From Peter Gabel, Associate Editor:
There is no question that Osama bin Laden, as the leader of al-Qaida, was implicated in or directly responsible for the deaths of many, many people, most likely including the more than 3,000 American and, women, and children who were killed in the Twin Towers on September 11, 2001. But it was nevertheless upsetting and shocking to witness the exultation in the media last night when bin Laden’s killing was announced. Never should the killing of a human being be an occasion for such celebration — even in circumstances that involve actual self-defense against mortal danger. Not only does such a raucous display of pleasure in response to the killing of another disrespect the sacredness of every human life; it also inherently undermines the moral character and worthiness of those responsible for the death itself. If the United States seeks to place itself on a higher moral ground than those who commit immoral acts against our people, we must all conduct ourselves in a way that manifests our empathy and compassion for all of humanity, for every human person, and also manifest our awareness of the tragic distortions in human relations across the globe that still hurl human beings into the horrors of ongoing violence and war.
President Barack Obama’s statement to the American public and the world announcing bin Laden’s death was far more sober and expressive of human depth than was the unseemly cheering of major media figures in the hour preceding Obama’s address, or the crowd shouting “U.S.A, U.S.A” outside the White House gate with the kind of hardened false elation in response to a killing that often is seen on the face of hatred. Nevertheless, we wish President Obama had at least included one phrase that said, “Even though we never take pleasure in the loss of a human life…” before stating why he felt bin Laden’s death was important and just.
From Rabbi Michael Lerner:
I agree with Peter Gabel, and would only add the following:
The Jewish tradition has much to say on the killing of our vicious and even murderous enemies. When Pharaoh’s troops were drowning in the Reed Sea as they sought to re-enslave or kill the Israelites, the angels began to sing praises (the Hallel prayers: Psalms 113-118). God proclaimed:
“My children (the Egyptians) are sinking in the sea, and you are singing praises?” Yet God did not silence the Israelites, knowing that at that moment it would be hard for humans not to celebrate the death of an oppressor. Nevertheless, the Jewish tradition then instituted two practices in accord with God’s response: First, that the Hallel prayers would be cut down to a partial saying of some of the psalms on the last six days of Passover. And second, that when we do the Seder on Passover and recite the plagues that were used against the Egyptians to get them to free the Jews, we put our finger in the cup of wine, symbolic of our joy, and dip out a drop of wine for each plague — this symbolizes that our cup of joy cannot be full if our own liberation requires the death of those who were part of the oppressor society.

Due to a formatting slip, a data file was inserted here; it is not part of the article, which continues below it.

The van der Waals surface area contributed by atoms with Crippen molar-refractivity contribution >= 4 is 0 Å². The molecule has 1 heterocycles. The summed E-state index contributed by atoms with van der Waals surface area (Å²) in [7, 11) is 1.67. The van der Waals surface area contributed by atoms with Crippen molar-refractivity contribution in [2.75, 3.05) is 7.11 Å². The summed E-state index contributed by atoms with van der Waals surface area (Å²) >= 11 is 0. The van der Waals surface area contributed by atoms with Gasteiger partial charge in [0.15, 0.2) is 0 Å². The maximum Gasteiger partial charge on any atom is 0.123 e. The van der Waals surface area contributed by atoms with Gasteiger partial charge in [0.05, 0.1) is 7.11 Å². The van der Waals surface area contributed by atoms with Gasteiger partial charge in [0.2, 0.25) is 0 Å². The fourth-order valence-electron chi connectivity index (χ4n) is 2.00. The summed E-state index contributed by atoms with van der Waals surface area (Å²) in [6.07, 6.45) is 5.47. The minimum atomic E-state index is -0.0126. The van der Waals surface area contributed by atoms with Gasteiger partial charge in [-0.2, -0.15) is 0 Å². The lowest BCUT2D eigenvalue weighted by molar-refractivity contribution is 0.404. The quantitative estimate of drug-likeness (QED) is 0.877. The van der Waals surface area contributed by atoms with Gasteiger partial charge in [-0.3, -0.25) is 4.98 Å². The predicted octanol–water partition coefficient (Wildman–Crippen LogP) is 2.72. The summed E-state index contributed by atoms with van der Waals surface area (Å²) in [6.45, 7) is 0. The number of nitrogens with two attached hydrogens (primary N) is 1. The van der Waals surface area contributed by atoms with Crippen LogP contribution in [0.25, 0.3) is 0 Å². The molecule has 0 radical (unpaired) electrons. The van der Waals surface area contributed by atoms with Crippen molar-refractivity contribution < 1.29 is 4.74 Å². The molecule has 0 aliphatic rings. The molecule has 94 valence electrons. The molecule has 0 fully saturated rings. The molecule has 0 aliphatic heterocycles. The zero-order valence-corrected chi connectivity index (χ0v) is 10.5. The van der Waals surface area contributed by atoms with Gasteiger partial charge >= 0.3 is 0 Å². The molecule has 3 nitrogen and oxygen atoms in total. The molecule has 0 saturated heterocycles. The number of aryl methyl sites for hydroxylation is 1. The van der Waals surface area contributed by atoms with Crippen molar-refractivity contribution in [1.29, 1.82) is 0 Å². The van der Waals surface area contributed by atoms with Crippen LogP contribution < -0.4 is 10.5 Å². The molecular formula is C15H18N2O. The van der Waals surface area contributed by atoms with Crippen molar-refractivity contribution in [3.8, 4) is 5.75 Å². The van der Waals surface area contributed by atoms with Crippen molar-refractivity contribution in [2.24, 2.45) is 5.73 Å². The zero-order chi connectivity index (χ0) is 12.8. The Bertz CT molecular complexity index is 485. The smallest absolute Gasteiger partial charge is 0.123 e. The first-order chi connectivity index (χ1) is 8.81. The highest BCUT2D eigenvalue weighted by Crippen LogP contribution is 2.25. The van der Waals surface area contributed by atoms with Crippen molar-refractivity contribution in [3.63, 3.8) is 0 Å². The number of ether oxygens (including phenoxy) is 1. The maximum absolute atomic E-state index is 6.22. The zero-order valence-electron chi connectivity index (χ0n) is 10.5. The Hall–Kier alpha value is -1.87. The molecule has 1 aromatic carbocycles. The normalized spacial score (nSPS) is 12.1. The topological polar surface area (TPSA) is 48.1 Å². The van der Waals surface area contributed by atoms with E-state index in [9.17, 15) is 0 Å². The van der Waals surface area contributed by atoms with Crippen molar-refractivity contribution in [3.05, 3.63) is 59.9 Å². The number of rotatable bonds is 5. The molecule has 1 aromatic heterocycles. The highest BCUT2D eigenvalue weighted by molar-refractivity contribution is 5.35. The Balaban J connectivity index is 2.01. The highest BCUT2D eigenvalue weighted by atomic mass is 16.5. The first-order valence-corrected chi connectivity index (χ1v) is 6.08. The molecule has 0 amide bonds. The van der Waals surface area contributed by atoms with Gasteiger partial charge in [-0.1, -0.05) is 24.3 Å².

It is the loss of this consciousness by almost every society on the planet that is a real source for concern and mourning. For far too many people, the war on terrorism seems to be an extension of the football games where we cheer on our team: “USA! USA! Hey, you are tough!”
The task of spiritual progressives at this moment is to reaffirm a different consciousness — to remind ourselves that we are inextricably bound to each other and to everyone on the planet.
The struggle against terrorism will not be won through killing, no matter how many people we assassinate. It will only be won when we in the West can show genuine love, caring, and generosity toward everyone else on the planet.
Now that Osama is dead, let’s get our troops out of Iraq and Afghanistan now! The money saved from that alone would make a great down-payment on the Global Marshall Plan we badly need (and we could start it in the Middle East). Congressman Keith Ellison has already introduced this plan as House Resolution 157.
I understand very well the need for self-defense in a violent world, as well as the rage and upset felt by many, including me, at the murder of innocent civilians on September 11 and on many other occasions. Within the current distorted framework of military conflict in which we are to some degree entrapped, I also understand the strategic importance of capturing or, if there is no other way to stop them from sending more murderers to kill innocent civilians (and every other possible route has been tried), then self-defensively killing the leaders of those who seek to kill or terrorize our own people. But the fact remains that it is through new policies of generosity and caring for others, not through killing the bad guys, that we will create a world of peace. To the extent that Americans celebrate the death of bin Laden because they believe that it will bring peace to the world, I want to acknowledge the goodness and decency of that aspiration. Yet we as spiritual progressives must simultaneously help our fellow Americans, indeed, our fellow human beings in every society, see that it is the path of nonviolence and the Strategy of Generosity that is the only path toward lasting peace on our planet.
So this is a moment to pray that this new consciousness will spread quickly through our planet, and a moment when all of us can and should renew our dedication to promoting a spirit of love, caring for others, and true generosity. Let us pray that that becomes the path of all countries on our planet.